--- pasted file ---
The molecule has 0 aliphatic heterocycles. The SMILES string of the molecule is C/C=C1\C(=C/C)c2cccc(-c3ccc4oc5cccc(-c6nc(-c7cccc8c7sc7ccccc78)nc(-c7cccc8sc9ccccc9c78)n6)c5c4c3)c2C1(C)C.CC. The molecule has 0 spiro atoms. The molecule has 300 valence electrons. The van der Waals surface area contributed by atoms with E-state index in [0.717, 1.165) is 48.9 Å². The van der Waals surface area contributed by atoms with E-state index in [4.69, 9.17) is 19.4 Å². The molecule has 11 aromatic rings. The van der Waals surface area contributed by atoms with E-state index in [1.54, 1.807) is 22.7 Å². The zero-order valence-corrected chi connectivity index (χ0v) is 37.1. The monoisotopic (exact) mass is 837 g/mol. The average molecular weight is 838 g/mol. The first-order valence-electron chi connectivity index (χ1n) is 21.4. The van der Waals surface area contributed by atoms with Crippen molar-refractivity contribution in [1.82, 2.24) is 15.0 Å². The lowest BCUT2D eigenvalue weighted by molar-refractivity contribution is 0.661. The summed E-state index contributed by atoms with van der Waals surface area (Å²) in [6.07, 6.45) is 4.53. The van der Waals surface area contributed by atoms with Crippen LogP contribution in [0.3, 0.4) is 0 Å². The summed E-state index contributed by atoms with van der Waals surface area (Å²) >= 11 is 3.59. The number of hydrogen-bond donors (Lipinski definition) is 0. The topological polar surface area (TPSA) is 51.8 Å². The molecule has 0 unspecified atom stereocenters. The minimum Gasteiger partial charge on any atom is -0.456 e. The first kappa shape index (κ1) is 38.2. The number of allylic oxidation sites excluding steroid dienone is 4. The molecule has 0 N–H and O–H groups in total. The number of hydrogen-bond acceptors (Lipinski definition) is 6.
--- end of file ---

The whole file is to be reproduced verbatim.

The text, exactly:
The molecule has 0 aliphatic heterocycles. The SMILES string of the molecule is C/C=C1\C(=C/C)c2cccc(-c3ccc4oc5cccc(-c6nc(-c7cccc8c7sc7ccccc78)nc(-c7cccc8sc9ccccc9c78)n6)c5c4c3)c2C1(C)C.CC. The molecule has 0 spiro atoms. The molecule has 300 valence electrons. The van der Waals surface area contributed by atoms with E-state index in [0.717, 1.165) is 48.9 Å². The van der Waals surface area contributed by atoms with E-state index in [4.69, 9.17) is 19.4 Å². The molecule has 11 aromatic rings. The van der Waals surface area contributed by atoms with E-state index in [1.54, 1.807) is 22.7 Å². The zero-order valence-corrected chi connectivity index (χ0v) is 37.1. The monoisotopic (exact) mass is 837 g/mol. The average molecular weight is 838 g/mol. The first-order valence-electron chi connectivity index (χ1n) is 21.4. The van der Waals surface area contributed by atoms with Crippen molar-refractivity contribution in [1.82, 2.24) is 15.0 Å². The lowest BCUT2D eigenvalue weighted by molar-refractivity contribution is 0.661. The summed E-state index contributed by atoms with van der Waals surface area (Å²) in [6.07, 6.45) is 4.53. The van der Waals surface area contributed by atoms with Crippen LogP contribution in [0.3, 0.4) is 0 Å². The summed E-state index contributed by atoms with van der Waals surface area (Å²) >= 11 is 3.59. The number of hydrogen-bond donors (Lipinski definition) is 0. The topological polar surface area (TPSA) is 51.8 Å². The molecule has 0 unspecified atom stereocenters. The minimum Gasteiger partial charge on any atom is -0.456 e. The first kappa shape index (κ1) is 38.2. The number of allylic oxidation sites excluding steroid dienone is 4. The molecule has 0 N–H and O–H groups in total. The number of hydrogen-bond acceptors (Lipinski definition) is 6.